October was National Cybersecurity Awareness Month, and government agencies and private cybersecurity companies alike offered tips to stay secure online. Cybersecurity awareness is particularly necessary in 2020: Ransomware attacks against health care providers and entities that support them have continued in full force after a 350% increase in the fourth quarter of 2019. Even the U.S. Department of Health and Human Services suffered a cyberattack in March. COVID has not slowed hackers and other cybercriminals. eResearch Technology, a company that sells software used in clinical trials – including trials for a vaccine for the coronavirus – suffered a ransomware attack in mid-September. Universal Health Services, a health care network with more than 400 facilities across the United States and United Kingdom, suffered a ransomware attack that completely shut down all computer systems in its facilities in late September. Because health care providers are being specifically targeted, and because many providers have physicians and staff working remotely (at least part-time), sound cybersecurity practices are essential now more than ever. Adhering to strong cybersecurity policies and procedures protects both your practice and your patients.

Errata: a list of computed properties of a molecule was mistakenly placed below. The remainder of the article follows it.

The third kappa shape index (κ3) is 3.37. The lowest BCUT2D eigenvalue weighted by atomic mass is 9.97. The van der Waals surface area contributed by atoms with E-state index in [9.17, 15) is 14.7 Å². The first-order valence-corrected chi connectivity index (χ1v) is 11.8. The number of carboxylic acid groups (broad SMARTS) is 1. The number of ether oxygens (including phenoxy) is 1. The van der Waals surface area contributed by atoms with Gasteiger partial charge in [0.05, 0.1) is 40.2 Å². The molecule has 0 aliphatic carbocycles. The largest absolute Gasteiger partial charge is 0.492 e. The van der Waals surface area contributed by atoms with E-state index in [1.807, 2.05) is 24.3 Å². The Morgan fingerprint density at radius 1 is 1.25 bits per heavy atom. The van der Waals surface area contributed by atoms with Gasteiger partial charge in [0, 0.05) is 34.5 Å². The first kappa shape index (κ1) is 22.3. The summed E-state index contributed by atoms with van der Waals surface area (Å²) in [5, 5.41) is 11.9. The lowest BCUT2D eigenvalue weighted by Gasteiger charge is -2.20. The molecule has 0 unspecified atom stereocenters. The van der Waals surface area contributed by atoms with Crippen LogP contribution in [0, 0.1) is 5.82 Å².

A good cybersecurity review starts with the basics: a risk assessment of your entire information technology (IT) system. On HealthIT.gov, the Office of Civil Rights (OCR), which enforces HIPAA, offers a free, downloadable security risk assessment (SRA) tool that was recently updated, as well as other resources for providers. The SRA tool leads users through a list of questions about security practices and electronic Protected Health Information and how it is created, used and stored. The results of the risk assessment point you to your practice’s security weaknesses and a list of issues to be addressed. Perhaps you have a Microsoft Windows 2008 server that is no longer supported with security updates and, therefore, needs to be replaced. Perhaps your firewalls or malware/security software are lacking, or the security of your Wi-Fi connection is insufficient (do you require a password to use Wi-Fi or is it open for patient use?).